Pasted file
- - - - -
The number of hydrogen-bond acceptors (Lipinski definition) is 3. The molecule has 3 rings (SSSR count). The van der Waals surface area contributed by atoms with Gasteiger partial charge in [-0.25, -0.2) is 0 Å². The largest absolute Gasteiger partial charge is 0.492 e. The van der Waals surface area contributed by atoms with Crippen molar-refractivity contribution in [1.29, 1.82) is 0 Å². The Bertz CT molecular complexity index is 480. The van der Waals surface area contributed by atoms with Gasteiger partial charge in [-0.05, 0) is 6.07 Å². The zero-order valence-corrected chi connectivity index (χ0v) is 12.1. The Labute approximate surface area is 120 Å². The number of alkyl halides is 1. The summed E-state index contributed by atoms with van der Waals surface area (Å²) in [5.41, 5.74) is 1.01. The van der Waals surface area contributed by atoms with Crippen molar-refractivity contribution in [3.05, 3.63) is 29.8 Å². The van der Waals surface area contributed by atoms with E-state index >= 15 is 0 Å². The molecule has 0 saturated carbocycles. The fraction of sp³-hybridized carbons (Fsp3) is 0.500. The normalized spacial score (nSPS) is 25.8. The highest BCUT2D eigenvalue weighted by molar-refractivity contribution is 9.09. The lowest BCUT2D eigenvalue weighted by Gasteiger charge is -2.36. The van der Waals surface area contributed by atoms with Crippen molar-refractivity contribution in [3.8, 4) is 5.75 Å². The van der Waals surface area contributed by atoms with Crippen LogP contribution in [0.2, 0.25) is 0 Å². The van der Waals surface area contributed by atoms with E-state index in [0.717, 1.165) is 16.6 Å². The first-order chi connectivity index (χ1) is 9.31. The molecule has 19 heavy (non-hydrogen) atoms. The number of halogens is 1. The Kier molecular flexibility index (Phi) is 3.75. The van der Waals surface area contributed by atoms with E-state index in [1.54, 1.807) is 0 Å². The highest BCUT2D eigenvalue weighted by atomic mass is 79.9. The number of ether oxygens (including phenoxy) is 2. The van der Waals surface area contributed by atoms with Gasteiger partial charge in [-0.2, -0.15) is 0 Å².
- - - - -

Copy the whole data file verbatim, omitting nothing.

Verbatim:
The number of hydrogen-bond acceptors (Lipinski definition) is 3. The molecule has 3 rings (SSSR count). The van der Waals surface area contributed by atoms with Gasteiger partial charge in [-0.25, -0.2) is 0 Å². The largest absolute Gasteiger partial charge is 0.492 e. The van der Waals surface area contributed by atoms with Crippen molar-refractivity contribution in [1.29, 1.82) is 0 Å². The Bertz CT molecular complexity index is 480. The van der Waals surface area contributed by atoms with Gasteiger partial charge in [-0.05, 0) is 6.07 Å². The zero-order valence-corrected chi connectivity index (χ0v) is 12.1. The Labute approximate surface area is 120 Å². The number of alkyl halides is 1. The summed E-state index contributed by atoms with van der Waals surface area (Å²) in [5.41, 5.74) is 1.01. The van der Waals surface area contributed by atoms with Crippen molar-refractivity contribution in [3.05, 3.63) is 29.8 Å². The van der Waals surface area contributed by atoms with E-state index >= 15 is 0 Å². The molecule has 0 saturated carbocycles. The fraction of sp³-hybridized carbons (Fsp3) is 0.500. The normalized spacial score (nSPS) is 25.8. The highest BCUT2D eigenvalue weighted by molar-refractivity contribution is 9.09. The lowest BCUT2D eigenvalue weighted by Gasteiger charge is -2.36. The van der Waals surface area contributed by atoms with Crippen molar-refractivity contribution in [3.8, 4) is 5.75 Å². The van der Waals surface area contributed by atoms with Crippen LogP contribution in [0.2, 0.25) is 0 Å². The van der Waals surface area contributed by atoms with E-state index in [0.717, 1.165) is 16.6 Å². The first-order chi connectivity index (χ1) is 9.31. The molecule has 19 heavy (non-hydrogen) atoms. The number of halogens is 1. The Kier molecular flexibility index (Phi) is 3.75. The van der Waals surface area contributed by atoms with E-state index in [1.54, 1.807) is 0 Å². The highest BCUT2D eigenvalue weighted by atomic mass is 79.9. The number of ether oxygens (including phenoxy) is 2. The van der Waals surface area contributed by atoms with Gasteiger partial charge in [-0.2, -0.15) is 0 Å².